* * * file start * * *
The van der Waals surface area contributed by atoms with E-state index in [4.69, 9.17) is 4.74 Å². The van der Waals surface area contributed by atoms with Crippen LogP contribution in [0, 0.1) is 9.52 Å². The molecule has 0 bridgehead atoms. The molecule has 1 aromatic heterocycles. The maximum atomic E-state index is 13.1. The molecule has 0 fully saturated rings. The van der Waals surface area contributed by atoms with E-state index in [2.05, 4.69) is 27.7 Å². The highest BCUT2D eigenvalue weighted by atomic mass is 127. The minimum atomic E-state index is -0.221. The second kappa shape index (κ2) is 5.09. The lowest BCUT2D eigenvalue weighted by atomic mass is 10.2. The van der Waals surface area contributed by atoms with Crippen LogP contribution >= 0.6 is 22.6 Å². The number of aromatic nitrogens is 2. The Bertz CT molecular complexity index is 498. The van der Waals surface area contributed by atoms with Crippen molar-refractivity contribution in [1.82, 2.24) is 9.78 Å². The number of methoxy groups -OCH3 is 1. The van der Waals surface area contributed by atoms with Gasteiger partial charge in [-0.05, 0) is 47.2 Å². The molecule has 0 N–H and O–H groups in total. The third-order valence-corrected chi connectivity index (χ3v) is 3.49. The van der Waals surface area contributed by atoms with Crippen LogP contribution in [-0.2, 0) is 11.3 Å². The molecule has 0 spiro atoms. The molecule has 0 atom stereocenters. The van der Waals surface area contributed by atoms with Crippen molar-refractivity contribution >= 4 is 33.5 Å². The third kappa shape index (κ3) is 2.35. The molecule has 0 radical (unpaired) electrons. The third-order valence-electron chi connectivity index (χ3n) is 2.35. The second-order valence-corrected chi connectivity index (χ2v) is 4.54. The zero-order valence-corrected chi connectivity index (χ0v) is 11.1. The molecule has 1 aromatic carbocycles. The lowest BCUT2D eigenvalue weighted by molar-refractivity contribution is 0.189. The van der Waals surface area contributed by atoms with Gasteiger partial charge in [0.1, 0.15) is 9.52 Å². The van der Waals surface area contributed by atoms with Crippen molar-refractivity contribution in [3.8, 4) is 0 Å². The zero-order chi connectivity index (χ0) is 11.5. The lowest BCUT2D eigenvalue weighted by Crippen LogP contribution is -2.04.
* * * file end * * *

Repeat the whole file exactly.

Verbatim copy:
The van der Waals surface area contributed by atoms with E-state index in [4.69, 9.17) is 4.74 Å². The van der Waals surface area contributed by atoms with Crippen LogP contribution in [0, 0.1) is 9.52 Å². The molecule has 0 bridgehead atoms. The molecule has 1 aromatic heterocycles. The maximum atomic E-state index is 13.1. The molecule has 0 fully saturated rings. The van der Waals surface area contributed by atoms with E-state index in [2.05, 4.69) is 27.7 Å². The highest BCUT2D eigenvalue weighted by atomic mass is 127. The minimum atomic E-state index is -0.221. The second kappa shape index (κ2) is 5.09. The lowest BCUT2D eigenvalue weighted by atomic mass is 10.2. The van der Waals surface area contributed by atoms with Crippen LogP contribution >= 0.6 is 22.6 Å². The number of aromatic nitrogens is 2. The Bertz CT molecular complexity index is 498. The van der Waals surface area contributed by atoms with Crippen molar-refractivity contribution in [1.82, 2.24) is 9.78 Å². The number of methoxy groups -OCH3 is 1. The van der Waals surface area contributed by atoms with Gasteiger partial charge in [-0.05, 0) is 47.2 Å². The molecule has 0 N–H and O–H groups in total. The third-order valence-corrected chi connectivity index (χ3v) is 3.49. The van der Waals surface area contributed by atoms with Crippen LogP contribution in [-0.2, 0) is 11.3 Å². The molecule has 0 spiro atoms. The molecule has 0 atom stereocenters. The van der Waals surface area contributed by atoms with Crippen molar-refractivity contribution >= 4 is 33.5 Å². The third kappa shape index (κ3) is 2.35. The molecule has 0 radical (unpaired) electrons. The third-order valence-electron chi connectivity index (χ3n) is 2.35. The second-order valence-corrected chi connectivity index (χ2v) is 4.54. The zero-order valence-corrected chi connectivity index (χ0v) is 11.1. The molecule has 1 aromatic carbocycles. The lowest BCUT2D eigenvalue weighted by molar-refractivity contribution is 0.189. The van der Waals surface area contributed by atoms with Gasteiger partial charge in [0.1, 0.15) is 9.52 Å². The van der Waals surface area contributed by atoms with Crippen molar-refractivity contribution in [3.8, 4) is 0 Å². The zero-order chi connectivity index (χ0) is 11.5. The lowest BCUT2D eigenvalue weighted by Crippen LogP contribution is -2.04.